Boucher loves pressure
Proteas wicketkeeper has no plans to retire soon
MARK BOUCHER could quite easily call it quits on a recordbreaking 14-year Test career, sit back, relax, marvel at his achievements and gloat in the accolades that would surely come flooding his way.
But no, the Proteas wicketkeeper- batsman, who celebrates his 35th birthday today, is made of sterner stuff and hasn’t contemplated retiring from the Test arena.
Instead, the stocky-framed, gutsy performer remains as passionate about the game as he did when he made his Test debut back in 1997 against Pakistan, aged 20.
“To be given the chance to represent one’s country is a huge honour and privilege and one that I respect with absolute commitment,” said Boucher.
“I love the game and all that goes with it, at all levels. I’ve had a long innings. I still get goosebumps every time I step onto the field. There’s no feeling like it, I want it to continue.
“But there are no guarantees. You are, as the saying goes, ‘only as good as your last game’. And mine wasn’t that bad in the second Test against Australia.
“I thought I was in good nick with the bat before falling cheaply and my keeping was pretty nifty as well.
“But I know I haven’t been contributing much with the bat in recent times and know all too well that the pressure for me to start making telling contributions is on.”
Boucher took five catches in the drawn two-match Test series against Australia to become the first player to take 500 catches ( currently 504 catches, 22 stumpings), but scored just 22 runs in three innings coming in at No 7.
Being the last recognised batsman before the start of the tail places Boucher under pressure to score and milk as many runs as possible with the tailenders, something he has been able to accomplish on many previous occasions in compiling more than 5,000 runs in 141 matches at an average of 30.29, placing him second on the alltime run-list for keepers, behind Adam Gilchrist.
Boucher has scored five centuries (his last came seven years ago against the West Indies) and 34 fifties.
The fact that he’s been shy of runs has placed Boucher under scrutiny to justify his future selection.
“I thrive on pressure, if there are challenges to my slot in the Test team, I welcome them. I’ve never taken my selection as a given... one has to continue to be contributing to the team’s cause on a consistent basis to justify being selected.
“I don’t look behind me to see who’s gunning for my place, I only look ahead to what I can do to stay ahead of the chasing pack.”
So who are the pretenders to the spot of Boucher, who did lose his place to Tham i Tsolekile for three Tests in 2004/05?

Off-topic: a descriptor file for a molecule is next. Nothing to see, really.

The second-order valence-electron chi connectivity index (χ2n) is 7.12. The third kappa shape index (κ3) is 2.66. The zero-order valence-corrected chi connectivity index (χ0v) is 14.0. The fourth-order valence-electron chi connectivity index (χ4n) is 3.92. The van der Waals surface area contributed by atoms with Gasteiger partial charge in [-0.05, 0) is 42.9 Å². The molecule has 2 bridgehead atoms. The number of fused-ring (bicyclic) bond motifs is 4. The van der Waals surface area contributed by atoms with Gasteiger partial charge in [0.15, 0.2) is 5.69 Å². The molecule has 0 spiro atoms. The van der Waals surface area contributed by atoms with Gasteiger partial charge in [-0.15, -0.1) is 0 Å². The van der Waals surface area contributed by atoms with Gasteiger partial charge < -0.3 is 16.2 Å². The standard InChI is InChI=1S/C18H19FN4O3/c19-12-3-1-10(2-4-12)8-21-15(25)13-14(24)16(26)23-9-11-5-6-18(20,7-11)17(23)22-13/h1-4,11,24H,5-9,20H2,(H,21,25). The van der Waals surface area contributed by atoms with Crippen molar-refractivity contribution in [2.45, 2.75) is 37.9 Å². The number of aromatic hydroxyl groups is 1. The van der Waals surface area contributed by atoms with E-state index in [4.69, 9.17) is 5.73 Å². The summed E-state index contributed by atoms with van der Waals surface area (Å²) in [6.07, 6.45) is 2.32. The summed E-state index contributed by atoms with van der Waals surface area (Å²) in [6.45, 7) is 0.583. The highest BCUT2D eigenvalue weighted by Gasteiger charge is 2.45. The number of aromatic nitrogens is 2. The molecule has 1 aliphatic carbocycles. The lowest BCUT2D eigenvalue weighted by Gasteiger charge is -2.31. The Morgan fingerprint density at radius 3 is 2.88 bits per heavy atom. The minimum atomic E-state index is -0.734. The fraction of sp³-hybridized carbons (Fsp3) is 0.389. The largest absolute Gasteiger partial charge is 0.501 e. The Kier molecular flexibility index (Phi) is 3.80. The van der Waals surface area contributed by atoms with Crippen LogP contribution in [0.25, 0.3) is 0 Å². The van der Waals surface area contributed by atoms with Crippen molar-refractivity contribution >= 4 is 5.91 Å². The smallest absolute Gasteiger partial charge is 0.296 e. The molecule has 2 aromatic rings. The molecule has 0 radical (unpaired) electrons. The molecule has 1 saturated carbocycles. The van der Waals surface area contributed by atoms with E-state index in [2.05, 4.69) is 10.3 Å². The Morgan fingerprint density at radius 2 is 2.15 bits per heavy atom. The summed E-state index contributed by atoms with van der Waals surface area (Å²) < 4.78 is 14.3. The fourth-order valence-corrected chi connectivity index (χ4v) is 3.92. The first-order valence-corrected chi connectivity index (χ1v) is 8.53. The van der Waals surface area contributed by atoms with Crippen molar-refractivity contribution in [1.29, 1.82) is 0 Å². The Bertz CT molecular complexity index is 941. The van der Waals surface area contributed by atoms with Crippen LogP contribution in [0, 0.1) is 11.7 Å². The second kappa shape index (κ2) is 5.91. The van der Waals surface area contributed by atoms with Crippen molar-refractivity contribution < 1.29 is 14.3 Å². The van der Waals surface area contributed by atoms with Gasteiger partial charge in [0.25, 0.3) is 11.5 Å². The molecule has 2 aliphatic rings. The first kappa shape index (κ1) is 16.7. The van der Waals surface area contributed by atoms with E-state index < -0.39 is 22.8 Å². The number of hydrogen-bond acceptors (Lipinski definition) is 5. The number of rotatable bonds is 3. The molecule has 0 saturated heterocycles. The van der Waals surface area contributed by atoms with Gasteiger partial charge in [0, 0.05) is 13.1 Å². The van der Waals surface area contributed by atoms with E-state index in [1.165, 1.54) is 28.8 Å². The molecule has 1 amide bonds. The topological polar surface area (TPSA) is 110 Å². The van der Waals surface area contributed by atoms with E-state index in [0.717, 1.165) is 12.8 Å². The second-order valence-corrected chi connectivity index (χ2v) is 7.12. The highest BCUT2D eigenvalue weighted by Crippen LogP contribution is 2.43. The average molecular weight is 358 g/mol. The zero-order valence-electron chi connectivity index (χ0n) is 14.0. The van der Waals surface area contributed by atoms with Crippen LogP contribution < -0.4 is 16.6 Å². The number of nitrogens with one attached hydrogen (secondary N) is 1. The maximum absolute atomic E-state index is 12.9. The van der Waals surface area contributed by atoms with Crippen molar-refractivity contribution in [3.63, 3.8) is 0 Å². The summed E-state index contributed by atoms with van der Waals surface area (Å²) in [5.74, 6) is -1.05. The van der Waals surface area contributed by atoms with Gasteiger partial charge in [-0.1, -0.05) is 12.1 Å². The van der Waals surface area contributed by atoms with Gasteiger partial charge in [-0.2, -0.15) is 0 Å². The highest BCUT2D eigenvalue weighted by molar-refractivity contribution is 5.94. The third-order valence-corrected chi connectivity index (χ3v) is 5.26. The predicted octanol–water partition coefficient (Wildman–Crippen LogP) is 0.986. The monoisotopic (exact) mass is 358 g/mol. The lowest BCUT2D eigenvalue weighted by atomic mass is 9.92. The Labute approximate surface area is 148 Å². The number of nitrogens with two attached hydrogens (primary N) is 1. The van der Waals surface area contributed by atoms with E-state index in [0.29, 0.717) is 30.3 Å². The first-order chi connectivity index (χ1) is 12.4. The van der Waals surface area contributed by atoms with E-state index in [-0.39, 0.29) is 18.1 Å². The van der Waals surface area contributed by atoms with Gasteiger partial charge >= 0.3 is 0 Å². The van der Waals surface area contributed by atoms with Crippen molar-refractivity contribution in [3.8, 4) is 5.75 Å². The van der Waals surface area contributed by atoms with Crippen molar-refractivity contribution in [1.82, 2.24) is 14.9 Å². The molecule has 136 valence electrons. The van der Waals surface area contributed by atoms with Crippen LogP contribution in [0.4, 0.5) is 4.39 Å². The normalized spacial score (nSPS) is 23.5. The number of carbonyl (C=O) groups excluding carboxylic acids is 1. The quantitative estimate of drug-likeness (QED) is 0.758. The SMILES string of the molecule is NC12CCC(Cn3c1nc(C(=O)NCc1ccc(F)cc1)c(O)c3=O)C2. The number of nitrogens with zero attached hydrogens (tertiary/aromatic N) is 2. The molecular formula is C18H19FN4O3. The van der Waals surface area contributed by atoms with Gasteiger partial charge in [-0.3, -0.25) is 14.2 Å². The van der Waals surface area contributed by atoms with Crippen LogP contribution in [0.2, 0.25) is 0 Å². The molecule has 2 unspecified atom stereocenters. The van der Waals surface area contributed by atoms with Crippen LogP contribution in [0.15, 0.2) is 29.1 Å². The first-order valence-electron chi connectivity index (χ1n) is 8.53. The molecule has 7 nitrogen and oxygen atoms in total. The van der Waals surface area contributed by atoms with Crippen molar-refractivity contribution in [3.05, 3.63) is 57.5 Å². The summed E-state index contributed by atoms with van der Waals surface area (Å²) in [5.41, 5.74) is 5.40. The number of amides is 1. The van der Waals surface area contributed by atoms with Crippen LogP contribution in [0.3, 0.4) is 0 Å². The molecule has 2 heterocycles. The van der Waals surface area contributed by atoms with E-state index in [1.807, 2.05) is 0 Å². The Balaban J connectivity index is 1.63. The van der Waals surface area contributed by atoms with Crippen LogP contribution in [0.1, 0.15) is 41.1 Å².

“There aren’t any serious contenders for Mark’s place, says Richard Pybus, coach of the Cobras, Boucher’s domestic franchise).
“Obviously, at domestic level, there are players – such as Heino Khun (Titans), Daryn Smit ( Dolphins), Tsolekile (Lions) and Morne van Wyk (Knights) – who are capable behind the stumps and with the bat, but not in the same class as Mark right now,” said Pybus, who has known Boucher since he was 14.
“Those calling for his head at international level are doing so with little understanding in terms of just what a valuable cog in the machine Boucher is to the Proteas’ cause.
“Sure, he hasn’t been scoring big of late, that happens in anyone’s career at certain times, but let’s not forget that he was joint man-of-the-series against England in the 2009/10 series with three crucial halfcenturies.
“He scored a vital half-century in the drawn two-match series against India at the beginning of 2011. For Mark it’s a question of working on a
‘I don’t look behind me to see who’s gunning for my place, I only look ahead to what I can do to stay ahead of the chasing pack’
few batting defects that have crept into his play recently.
“We’ve been working hard on them and it’s a matter of time before he starts scoring.”
No doubt Boucher is fully aware that Andrew Hudson, the national convener of selectors, and Proteas coach Gary Kirsten have indicated to him that he needs to start making runs in order to end the debate on a possible successor.
“I’ve been working really hard on my batting over the last few weeks and feel things are improving,” said Boucher. “I’ve been hitting the ball well and feel good about things.
“I’ve also worked hard on my keeping, with the help of my mentor Ray Jennings. Now it’s all about delivering on match day.”
So what drives Boucher to want to continue playing.
“The passion, hunger and drive is very much alive in me,” said Boucher. “I still get very excited every time I walk on to the cricket field. Playing for the team badge overrides all my achievements. As long as I’m still fit, I feel I can still play a big part in the team’s future success.”
And to those people calling for your head? “I’m not going to allow one or two people with hidden agendas to affect me and my career. I know who they are, everyone knows who they are, these two guys have always thrown out negative comments and have nothing positive to say about South African cricket.
“It’s disappointing as I’ve put out a lot for my country over the years… let’s leave it at that and see what the future holds.”
NO PLANS OF QUITTING: Mark Boucher relishes the pressure of keeping his place in the Test team.